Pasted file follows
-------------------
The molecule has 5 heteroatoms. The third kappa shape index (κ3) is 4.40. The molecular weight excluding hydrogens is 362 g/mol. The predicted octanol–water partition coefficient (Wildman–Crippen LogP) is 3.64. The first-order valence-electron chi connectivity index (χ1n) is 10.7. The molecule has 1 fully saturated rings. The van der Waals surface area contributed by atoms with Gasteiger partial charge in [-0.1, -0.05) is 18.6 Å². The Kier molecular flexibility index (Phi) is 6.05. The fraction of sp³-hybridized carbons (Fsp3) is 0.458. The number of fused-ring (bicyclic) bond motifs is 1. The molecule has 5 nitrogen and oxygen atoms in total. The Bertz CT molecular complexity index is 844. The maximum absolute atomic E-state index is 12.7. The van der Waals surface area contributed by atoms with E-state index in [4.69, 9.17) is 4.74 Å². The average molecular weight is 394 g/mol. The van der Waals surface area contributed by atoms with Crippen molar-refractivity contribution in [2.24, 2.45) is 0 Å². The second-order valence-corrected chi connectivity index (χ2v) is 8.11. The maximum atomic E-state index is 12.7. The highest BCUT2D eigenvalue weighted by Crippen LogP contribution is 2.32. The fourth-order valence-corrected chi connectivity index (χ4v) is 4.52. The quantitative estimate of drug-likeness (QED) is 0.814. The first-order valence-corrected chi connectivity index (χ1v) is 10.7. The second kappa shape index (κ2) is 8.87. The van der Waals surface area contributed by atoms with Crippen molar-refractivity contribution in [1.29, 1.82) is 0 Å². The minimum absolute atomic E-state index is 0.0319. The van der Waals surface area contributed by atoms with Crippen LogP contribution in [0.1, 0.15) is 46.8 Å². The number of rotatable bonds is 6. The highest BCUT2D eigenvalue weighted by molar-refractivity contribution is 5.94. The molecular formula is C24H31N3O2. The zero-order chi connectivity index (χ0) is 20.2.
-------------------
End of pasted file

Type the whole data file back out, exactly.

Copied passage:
The molecule has 5 heteroatoms. The third kappa shape index (κ3) is 4.40. The molecular weight excluding hydrogens is 362 g/mol. The predicted octanol–water partition coefficient (Wildman–Crippen LogP) is 3.64. The first-order valence-electron chi connectivity index (χ1n) is 10.7. The molecule has 1 fully saturated rings. The van der Waals surface area contributed by atoms with Gasteiger partial charge in [-0.1, -0.05) is 18.6 Å². The Kier molecular flexibility index (Phi) is 6.05. The fraction of sp³-hybridized carbons (Fsp3) is 0.458. The number of fused-ring (bicyclic) bond motifs is 1. The molecule has 5 nitrogen and oxygen atoms in total. The Bertz CT molecular complexity index is 844. The maximum absolute atomic E-state index is 12.7. The van der Waals surface area contributed by atoms with E-state index in [4.69, 9.17) is 4.74 Å². The average molecular weight is 394 g/mol. The van der Waals surface area contributed by atoms with Crippen molar-refractivity contribution in [2.24, 2.45) is 0 Å². The second-order valence-corrected chi connectivity index (χ2v) is 8.11. The maximum atomic E-state index is 12.7. The highest BCUT2D eigenvalue weighted by Crippen LogP contribution is 2.32. The fourth-order valence-corrected chi connectivity index (χ4v) is 4.52. The quantitative estimate of drug-likeness (QED) is 0.814. The first-order valence-corrected chi connectivity index (χ1v) is 10.7. The second kappa shape index (κ2) is 8.87. The van der Waals surface area contributed by atoms with Crippen molar-refractivity contribution in [1.29, 1.82) is 0 Å². The minimum absolute atomic E-state index is 0.0319. The van der Waals surface area contributed by atoms with Crippen LogP contribution in [0.1, 0.15) is 46.8 Å². The number of rotatable bonds is 6. The highest BCUT2D eigenvalue weighted by molar-refractivity contribution is 5.94. The molecular formula is C24H31N3O2. The zero-order chi connectivity index (χ0) is 20.2.